Wuhan, the epicentre of the coronavirus pandemic, emerged from a strict 76-day lockdown on Friday after China enforced drastic measures to control the spread of the disease.
The city in Hubei province paid a hefty price for the outbreak, with over 50,000 confirmed cases and 3,000 dead.
China ordered the lockdown of more than 50 million people in Wuhan at the end of January, shutting it off to the world for a full two months.
Over the last few weeks, cases of the deadly virus in China have dramatically dropped and the end of the lockdown is in sight.
Citizens are now allowed to move around inside the city, using a red, yellow, or red traffic light system.
Green are healthy and safe to travel, while yellow are those close to confirmed cases and may face restrictions, with red for those who have a fever.
The city is also allowing people from outside Wuhan into the province using the same code and residents will be able to leave from April 8th.
China's turn around has been praised by the World Health Organisation, commending the country's efforts after acknowledging the deadly sequence on January 10th 2020.
Coronavirus epicentre Wuhan re-opens after two-month lockdown and 50,000 cases
The Chinese government's response was initially criticised, however, as it had allegedly opted for secrecy and cover-ups.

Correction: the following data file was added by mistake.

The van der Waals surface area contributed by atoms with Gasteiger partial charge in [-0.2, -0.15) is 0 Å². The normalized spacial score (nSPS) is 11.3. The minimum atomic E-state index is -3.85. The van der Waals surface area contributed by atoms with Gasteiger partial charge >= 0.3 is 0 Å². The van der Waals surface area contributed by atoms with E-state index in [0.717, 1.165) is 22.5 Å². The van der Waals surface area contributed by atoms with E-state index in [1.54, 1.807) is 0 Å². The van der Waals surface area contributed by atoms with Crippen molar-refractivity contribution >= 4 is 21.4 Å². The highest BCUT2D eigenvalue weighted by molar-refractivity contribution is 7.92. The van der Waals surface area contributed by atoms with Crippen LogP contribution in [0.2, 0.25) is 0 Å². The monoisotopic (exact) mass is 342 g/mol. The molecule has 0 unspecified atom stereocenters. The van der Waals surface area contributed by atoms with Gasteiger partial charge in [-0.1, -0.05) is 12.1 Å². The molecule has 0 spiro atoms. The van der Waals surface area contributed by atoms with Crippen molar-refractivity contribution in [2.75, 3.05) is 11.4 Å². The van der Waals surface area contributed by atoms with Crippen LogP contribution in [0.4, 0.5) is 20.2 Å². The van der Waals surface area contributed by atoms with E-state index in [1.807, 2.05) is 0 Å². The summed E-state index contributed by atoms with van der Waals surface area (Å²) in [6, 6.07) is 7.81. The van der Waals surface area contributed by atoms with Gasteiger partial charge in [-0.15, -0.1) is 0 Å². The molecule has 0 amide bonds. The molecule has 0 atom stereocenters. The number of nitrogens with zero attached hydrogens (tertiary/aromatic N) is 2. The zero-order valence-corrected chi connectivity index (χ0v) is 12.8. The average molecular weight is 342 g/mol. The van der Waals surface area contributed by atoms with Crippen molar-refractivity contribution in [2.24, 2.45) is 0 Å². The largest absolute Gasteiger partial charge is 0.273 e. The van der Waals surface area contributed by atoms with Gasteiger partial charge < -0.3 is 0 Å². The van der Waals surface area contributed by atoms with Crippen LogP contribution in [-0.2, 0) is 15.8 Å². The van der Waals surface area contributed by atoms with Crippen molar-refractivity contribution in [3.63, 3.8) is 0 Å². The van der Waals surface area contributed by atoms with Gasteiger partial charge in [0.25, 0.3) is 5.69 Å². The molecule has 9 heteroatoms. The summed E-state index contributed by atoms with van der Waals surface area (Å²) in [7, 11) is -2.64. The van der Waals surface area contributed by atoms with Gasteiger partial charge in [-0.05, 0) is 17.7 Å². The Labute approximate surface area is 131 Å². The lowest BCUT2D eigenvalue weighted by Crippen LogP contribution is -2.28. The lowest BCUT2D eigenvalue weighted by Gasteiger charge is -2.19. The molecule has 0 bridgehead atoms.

After it faced the facts, the government took a head-on approach and closed wet markets.
It then notified the WHO and shared the COVID-19 genome sequence with the world and developed protocols for diagnosis, treatment and surveillance.
The second stage of China's approach involved it "flattening the curve" and reducing transmission rates.
China imposed strict border checks and quarantined all those with a fever.
Wuhan then went into total lockdown on January 23rd and events were cancelled.
The government then built huge make-shift hospitals in days, and venues were repurposed into wards.
Public health communications were stepped up and medical supply chains and treatment were strengthened.
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In the third stage, the government put into place testing protocols and mobile technology was used to strengthen contact.
Financial compensation was planned for workers forced to close and scientific studies to develop a vaccine began.
The World Health Organisation said China's response worked because of the "deep commitment of the Chinese people to collective action in the face of a common threat."
Coronavirus has now made its way to other corners of the world, including the United Kingdom, where it has killed more than 1,000 people.
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Social-distancing measures first seen in China have now been implemented, and Brits are in lockdown.
Unlike Wuhan's lockdown, citizens can freely go for a day walk, shop for goods and seek medical attention for non-coronavirus ailments.
Despite government efforts, cases are continuing to climb, and officials suspect harsher measures may be on their way.
It is unclear what these protocols may be, but Italy and Spain have implemented strict measures which prevent citizens leaving the house without a government-approved letter.
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